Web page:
There’s more to Saudi women than the niqab

Western media should not trivialize our issues by focusing only on our driving rights or the way we dress. We are gaining ground every day.

By MAHA AKEEL
February 14, 2010 03:20
3 minute read.
A covered Muslim woman in France

burqa 311. (photo credit: Associated Press)

 
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Saudi Arabia is perhaps one of the most misunderstood and stereotyped countries in the world, particularly when it comes to its women. Some of these negative perceptions could be justified. After all, it is the only country that does not allow women to drive, though the government has declared numerous times that    it has no objections to giving women driver’s licenses.

Saudi women are denied many of the rights granted to women in Islam. Under the Saudi system, male guardians control decisions concerning a woman’s education, employment, travel, marriage, divorce, child care, legal proceedings and health care – basically, every aspect of her life. It is a system that renders half the country’s population helpless dependents.

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Nevertheless, there are Western perceptions of Saudi women that need to be addressed objectively.

Whenever Western journalists visit Saudi Arabia, they meet Saudi women who are educated, employed and successful, women who are prominent leaders in their communities. They ask them all kinds of questions and receive honest answers. However, these journalists often only report on the usual stereotypes: the hijab (head scarf) or niqab (a garment that covers a woman’s face and body), the segregation of men and women in most public and private institutions and, of course, the ban on driving.

Segregation hinders women’s daily activities and career advancement, but it is primarily rooted in local customs and traditions, as well as some – but certainly not all – religious interpretations within the country. It is not strictly or consistently enforced.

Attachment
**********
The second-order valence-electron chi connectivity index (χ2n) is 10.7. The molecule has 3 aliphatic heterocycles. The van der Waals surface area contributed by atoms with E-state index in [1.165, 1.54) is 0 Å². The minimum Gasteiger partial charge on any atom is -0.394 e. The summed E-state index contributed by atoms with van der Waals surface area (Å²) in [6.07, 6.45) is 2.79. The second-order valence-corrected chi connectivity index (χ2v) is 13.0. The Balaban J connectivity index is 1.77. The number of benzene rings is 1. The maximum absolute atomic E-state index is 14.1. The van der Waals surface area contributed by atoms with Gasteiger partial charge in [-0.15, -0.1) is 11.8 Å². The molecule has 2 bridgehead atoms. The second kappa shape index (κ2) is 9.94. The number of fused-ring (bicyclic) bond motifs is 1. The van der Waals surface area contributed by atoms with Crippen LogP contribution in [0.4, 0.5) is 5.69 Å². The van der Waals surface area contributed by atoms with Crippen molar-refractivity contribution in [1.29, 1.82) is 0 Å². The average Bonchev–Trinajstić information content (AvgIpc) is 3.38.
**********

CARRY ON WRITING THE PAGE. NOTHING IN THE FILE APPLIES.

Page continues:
The hijab and niqab comprise a religious and social issue that is not exclusive to Saudi Arabia. In Islam, women are expected to dress modestly, and every Muslim society has different views on what this means. Because Saudi Arabia is the place where Islam was born and where the holy cities of Mecca and Medina are located, people tend to respect modest dress in their public appearance.

But this aspect of Saudi women’s lives is often misunderstood. A friend of mine in a high government position was furious when she talked to an American journalist for two hours about Saudi women’s achievements, progress, obstacles and challenges – only to be mentioned in passing to describe how she covered her hair when he asked to take her picture.



When a picture of Saudi women is published in a Western media outlet, it usually portrays them wearing the black niqab, even though there are many women who do not cover their face or their hair and do not mind being photographed without the veil. This insistence on reinforcing certain images of Saudi women creates distrust and cynicism toward Western media.

As another friend of mine said to a European journalist, it should not matter what is on my head, but what is in my head.

MANY OF the Saudi women who choose to wear the hijab or niqab are highly educated, intelligent and successful working women. The headscarf or face veil does not prevent us from reaching our goals and objectives.

Whether or not I choose to cover my hair should not be a measure to judge me by. It should not define me as conservative or liberal. It should not indicate whether I’m oppressed or liberated, because there are many factors that affect my decision to wear the hijab or niqab.


Understandably, driving is symbolic of Saudi women’s lack of freedom. However, in terms of rights, we have many other serious issues to consider. Until women are recognized as independent adults who have equal standing with men in society, we will continue to experience marginalization and discrimination.

Despite the images perpetrated by Western media, Saudi women have come a long way and are increasingly recognized for our achievements despite the obstacles we face. We are managers of multi-billion dollar companies, world-renowned scientists, university deans and bank CEOs, as well as a director of the United Nations Population Fund and a deputy minister.

Western media should not trivialize our issues by focusing only on our driving rights or the way we dress. We are gaining ground every day. Like other women around the world, achieving independence is an ongoing struggle for us, and one that deserves to be recognized in the media and elsewhere.

The writer is a Saudi journalist
– Common Ground News Service/MCT.

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